The Houston restaurant scene, like the city itself, is cosmopolitan. The primary influences come from Louisiana, Mexico, and Southeast Asia, but you can find restaurants serving just about any cuisine you can think of. What constitutes Houston's native cooking would be steaks, chili, barbecue, soul food, and Tex-Mex. For locals, the proper accompaniment for any of these would be beer or ice tea. The extralarge glass of ice tea is a cultural fixture in this town, as it is in the rest of the state. It is the perfect palate cleanser after a bite of something dense and spicy such as enchiladas in chili gravy.
Fast Food a la Houston
When you need to find a meal that can be had quickly and cheaply, you don't have to suffer at the hands of the national fast-food chains, where the fare tastes the same whether you're in Houston or Honolulu. A number of local chains do a good job of cooking up fast food with character. Here are four worth considering:
James Coney Island Hot Dogs started up in Houston in the 1930s. It's famous for its Texas-style chili dogs. (Most Houstonians consider hot dogs without chili as either unfulfilled potential or foreign novelty.) You can also order the chili with or without beans or as a chili pie. For hot dogs, I recommend the Texas chili dog. There are 24 locations around Houston, including downtown (815 Dallas St.), in the Kirby District (3607 Shepherd at the corner of Richmond), in the Galleria area (1600 S. Post Oak), and out along the Gulf Freeway (6955 Gulf Fwy. and 10600 Gulf Fwy.).
In 1962, the Antone family, originally from Lebanon, opened an exotic import grocery store on Taft Street near Allen Parkway called Antone's. There they introduced Houston to their now-famous po' boy (sub) sandwiches, which caught on in a big way. For lunch, you can't go wrong with one of these, which come already prepared. Get the original green label or the super red label, both of which are a combination of ham, salami, cheese, pickles, and special chowchow on fresh baked bread. Antone's locations include 2424 Dunstan (in the Village), 8110 Kirby (near Reliant Stadium), and 3823 Bellaire (at Stella Link, just west of the Medical Center). You can also find these po' boys for sale at some of the small grocery stores in town.
Beck's Prime is a local chain of upscale burger joints that are known for big juicy burgers and great shakes. Locations include 2902 Kirby Dr. (near Westheimer), 1001 E. Memorial Loop (in Memorial Park by the golf course), and 910 Travis (in the downtown tunnel system below Bank One Center).
Café Express operates under the guiding principle that fast food can be nutritious, fresh, and cooked with at least some artistry. The owner of the chain is the chef at Cafe Annie's. Specialties at Café Express include a variety of salads, lively pasta dishes, juicy roast chicken, and various sandwiches. There are several items for children, including small burgers, which are sure to please. One location is in the basement of the Fine Arts Museum (the new building); other locations include 3200 Kirby Dr. (near the Village), 1422 W. Gray (in the River Oaks Shopping Center), 650 Main St. (downtown), and 1101 Uptown Park (just off Post Oak in the Galleria area).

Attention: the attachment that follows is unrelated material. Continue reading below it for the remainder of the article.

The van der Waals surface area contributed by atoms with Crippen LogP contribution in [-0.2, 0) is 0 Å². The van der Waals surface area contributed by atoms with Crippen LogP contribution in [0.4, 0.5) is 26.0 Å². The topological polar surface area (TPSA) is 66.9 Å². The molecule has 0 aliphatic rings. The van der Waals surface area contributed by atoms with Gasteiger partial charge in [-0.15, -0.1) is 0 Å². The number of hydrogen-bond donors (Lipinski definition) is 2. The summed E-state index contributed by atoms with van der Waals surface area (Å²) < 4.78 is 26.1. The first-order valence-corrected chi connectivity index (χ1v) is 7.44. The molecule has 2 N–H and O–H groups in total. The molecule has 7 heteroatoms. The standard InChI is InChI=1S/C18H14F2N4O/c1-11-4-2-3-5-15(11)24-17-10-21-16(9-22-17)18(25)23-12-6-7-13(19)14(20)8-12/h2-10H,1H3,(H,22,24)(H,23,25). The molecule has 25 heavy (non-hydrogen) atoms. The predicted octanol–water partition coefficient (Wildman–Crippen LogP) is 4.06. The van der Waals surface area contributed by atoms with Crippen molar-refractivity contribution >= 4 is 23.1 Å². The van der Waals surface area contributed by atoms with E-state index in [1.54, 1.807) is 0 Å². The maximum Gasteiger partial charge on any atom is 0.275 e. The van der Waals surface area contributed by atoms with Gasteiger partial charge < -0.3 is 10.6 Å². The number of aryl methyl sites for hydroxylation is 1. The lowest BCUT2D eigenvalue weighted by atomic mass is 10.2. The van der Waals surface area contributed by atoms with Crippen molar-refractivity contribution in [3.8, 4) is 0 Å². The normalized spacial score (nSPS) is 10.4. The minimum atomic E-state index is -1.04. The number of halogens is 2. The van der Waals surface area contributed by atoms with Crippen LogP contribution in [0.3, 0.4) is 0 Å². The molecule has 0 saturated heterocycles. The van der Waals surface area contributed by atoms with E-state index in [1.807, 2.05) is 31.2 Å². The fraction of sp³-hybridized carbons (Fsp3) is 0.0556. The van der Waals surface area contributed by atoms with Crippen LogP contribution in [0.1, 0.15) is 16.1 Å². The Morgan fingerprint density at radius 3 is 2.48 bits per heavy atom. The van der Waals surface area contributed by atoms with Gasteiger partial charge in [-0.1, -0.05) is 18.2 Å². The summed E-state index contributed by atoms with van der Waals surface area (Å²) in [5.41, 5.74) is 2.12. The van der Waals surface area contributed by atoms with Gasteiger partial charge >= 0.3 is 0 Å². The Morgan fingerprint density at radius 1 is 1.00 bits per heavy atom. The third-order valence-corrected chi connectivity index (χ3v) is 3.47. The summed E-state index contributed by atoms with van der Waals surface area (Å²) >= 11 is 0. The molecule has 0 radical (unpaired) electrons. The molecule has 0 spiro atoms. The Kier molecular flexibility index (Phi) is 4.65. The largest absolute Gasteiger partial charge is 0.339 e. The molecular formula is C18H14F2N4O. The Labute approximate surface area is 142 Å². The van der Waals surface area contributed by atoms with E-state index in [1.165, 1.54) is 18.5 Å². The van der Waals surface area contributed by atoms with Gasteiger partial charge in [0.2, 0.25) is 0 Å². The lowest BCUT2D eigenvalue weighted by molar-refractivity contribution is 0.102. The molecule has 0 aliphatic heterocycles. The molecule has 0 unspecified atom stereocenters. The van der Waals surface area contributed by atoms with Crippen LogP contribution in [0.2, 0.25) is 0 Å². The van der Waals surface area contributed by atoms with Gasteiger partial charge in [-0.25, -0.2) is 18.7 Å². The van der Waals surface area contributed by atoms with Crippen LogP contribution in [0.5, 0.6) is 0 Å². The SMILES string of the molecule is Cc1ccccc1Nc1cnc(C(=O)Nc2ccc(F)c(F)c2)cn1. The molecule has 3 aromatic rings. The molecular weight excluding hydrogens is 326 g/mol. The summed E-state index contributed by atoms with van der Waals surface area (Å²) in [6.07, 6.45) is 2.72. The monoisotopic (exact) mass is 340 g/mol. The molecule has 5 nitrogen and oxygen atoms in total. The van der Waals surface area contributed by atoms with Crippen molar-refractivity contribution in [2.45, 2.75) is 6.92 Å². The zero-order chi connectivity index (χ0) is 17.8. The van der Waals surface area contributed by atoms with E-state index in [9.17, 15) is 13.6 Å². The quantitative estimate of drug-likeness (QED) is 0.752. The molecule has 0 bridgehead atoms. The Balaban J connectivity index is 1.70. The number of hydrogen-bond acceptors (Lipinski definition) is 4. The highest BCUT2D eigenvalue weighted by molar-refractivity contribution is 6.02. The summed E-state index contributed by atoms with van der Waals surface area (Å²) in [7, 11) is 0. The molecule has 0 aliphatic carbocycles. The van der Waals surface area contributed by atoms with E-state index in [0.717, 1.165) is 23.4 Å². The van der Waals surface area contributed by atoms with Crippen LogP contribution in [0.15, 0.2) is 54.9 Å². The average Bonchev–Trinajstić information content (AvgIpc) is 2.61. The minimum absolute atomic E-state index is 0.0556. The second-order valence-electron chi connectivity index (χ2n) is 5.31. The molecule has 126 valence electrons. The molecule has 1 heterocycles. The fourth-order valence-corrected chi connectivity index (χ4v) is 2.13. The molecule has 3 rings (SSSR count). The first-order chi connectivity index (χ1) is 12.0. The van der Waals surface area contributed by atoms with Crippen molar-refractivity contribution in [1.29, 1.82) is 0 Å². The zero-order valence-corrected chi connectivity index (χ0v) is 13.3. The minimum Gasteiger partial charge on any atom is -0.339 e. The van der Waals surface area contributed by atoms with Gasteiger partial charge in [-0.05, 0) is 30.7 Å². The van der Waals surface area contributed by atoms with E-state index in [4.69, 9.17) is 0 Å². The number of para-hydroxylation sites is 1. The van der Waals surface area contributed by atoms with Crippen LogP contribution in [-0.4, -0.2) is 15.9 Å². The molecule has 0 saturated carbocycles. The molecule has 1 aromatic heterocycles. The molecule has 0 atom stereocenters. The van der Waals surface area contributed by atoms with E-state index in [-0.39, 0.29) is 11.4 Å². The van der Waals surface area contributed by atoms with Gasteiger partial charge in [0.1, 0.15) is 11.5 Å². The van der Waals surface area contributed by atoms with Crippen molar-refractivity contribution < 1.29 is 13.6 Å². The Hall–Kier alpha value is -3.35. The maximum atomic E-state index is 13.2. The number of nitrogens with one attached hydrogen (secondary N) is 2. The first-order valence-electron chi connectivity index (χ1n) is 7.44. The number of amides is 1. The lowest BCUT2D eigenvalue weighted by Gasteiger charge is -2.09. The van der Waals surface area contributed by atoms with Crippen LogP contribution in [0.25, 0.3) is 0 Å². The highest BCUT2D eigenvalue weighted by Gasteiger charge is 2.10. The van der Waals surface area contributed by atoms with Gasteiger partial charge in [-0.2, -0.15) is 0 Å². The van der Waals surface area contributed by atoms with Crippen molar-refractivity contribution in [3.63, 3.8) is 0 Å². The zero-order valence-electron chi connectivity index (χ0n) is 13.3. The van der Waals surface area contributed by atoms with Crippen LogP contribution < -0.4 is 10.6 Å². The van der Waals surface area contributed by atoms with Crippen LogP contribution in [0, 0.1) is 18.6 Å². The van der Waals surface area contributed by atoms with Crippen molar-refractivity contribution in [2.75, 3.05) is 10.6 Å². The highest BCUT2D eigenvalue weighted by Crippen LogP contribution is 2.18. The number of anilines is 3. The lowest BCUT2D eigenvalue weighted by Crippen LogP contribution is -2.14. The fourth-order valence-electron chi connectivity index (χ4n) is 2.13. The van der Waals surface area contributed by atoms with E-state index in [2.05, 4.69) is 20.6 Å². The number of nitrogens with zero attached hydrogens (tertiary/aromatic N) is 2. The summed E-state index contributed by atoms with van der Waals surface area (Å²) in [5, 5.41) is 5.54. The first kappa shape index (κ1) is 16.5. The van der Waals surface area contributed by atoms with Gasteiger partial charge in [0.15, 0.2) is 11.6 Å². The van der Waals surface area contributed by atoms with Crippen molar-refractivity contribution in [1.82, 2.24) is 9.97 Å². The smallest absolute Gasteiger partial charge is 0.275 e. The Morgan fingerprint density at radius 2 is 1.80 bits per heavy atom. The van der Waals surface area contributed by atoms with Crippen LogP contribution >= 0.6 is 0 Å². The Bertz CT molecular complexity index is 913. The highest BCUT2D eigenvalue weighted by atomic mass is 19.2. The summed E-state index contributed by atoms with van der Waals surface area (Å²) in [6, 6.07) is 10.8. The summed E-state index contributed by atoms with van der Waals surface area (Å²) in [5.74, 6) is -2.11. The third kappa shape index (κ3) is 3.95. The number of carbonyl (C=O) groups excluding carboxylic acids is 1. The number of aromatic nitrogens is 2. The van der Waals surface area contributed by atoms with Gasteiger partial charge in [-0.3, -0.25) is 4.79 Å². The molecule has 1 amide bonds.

Café Express -- These restaurants offer miniature burgers that kids just love, while the parents can enjoy salads, roast chicken, or a pasta.
James Coney Island Hot Dogs -- What hot dog place isn't popular with kids? But most of these restaurants are decorated in bright colors that make them especially attractive to the young, and they offer kid specials.
Lupe Tortilla -- This is a great place to go when the kids don't feel like sitting still, and the parents want something more in the way of real food than what kiddie places can offer. The fajitas are excellent. When the weather is cooperating, the patio is perfect for a relaxing meal.
Houston Dining Landmark Rebuilding After Ike
Brennan's of Houston, 3300 Smith (tel. 713/522-9711), caught fire just as Hurricane Ike began battering the city. It was an electrical fire, probably produced by the storm winds when they crossed some power lines and exploded a transformer. The same winds then fanned the flames and burned much of the building before the fire department could bring it under control. Three people who were in the building at the time, including a manager and his young daughter, suffered serious burns. The restaurant's upstairs is entirely gone, and the ground floor will need a complete renovation. The owner, Alex Brennan-Martin, has plans to rebuild. You can follow the reconstruction at www.brennanshouston.com.
Many in Houston miss this restaurant. It was a perennial favorite on most local "Top Restaurant" lists. Though founded in 1967 as a sister restaurant to the famous Brennan's of New Orleans, it became independent when the family divided the properties. It offered many of the same wonderful dishes that the other Brennan's is known for, including such Creole specialties as rouxless seafood gumbo and turtle soup, and, of course, bananas Foster. It also offered several dishes not found in the original. Before the fire, the various dining rooms were strikingly elegant. I don't think you could find a lovelier table in all of Houston. If Brennan's is back in operation by the time you visit Houston, you might want to look into making a reservation.
Note: This information was accurate when it was published, but can change without notice. Please be sure to confirm all rates and details directly with the companies in question before planning your trip.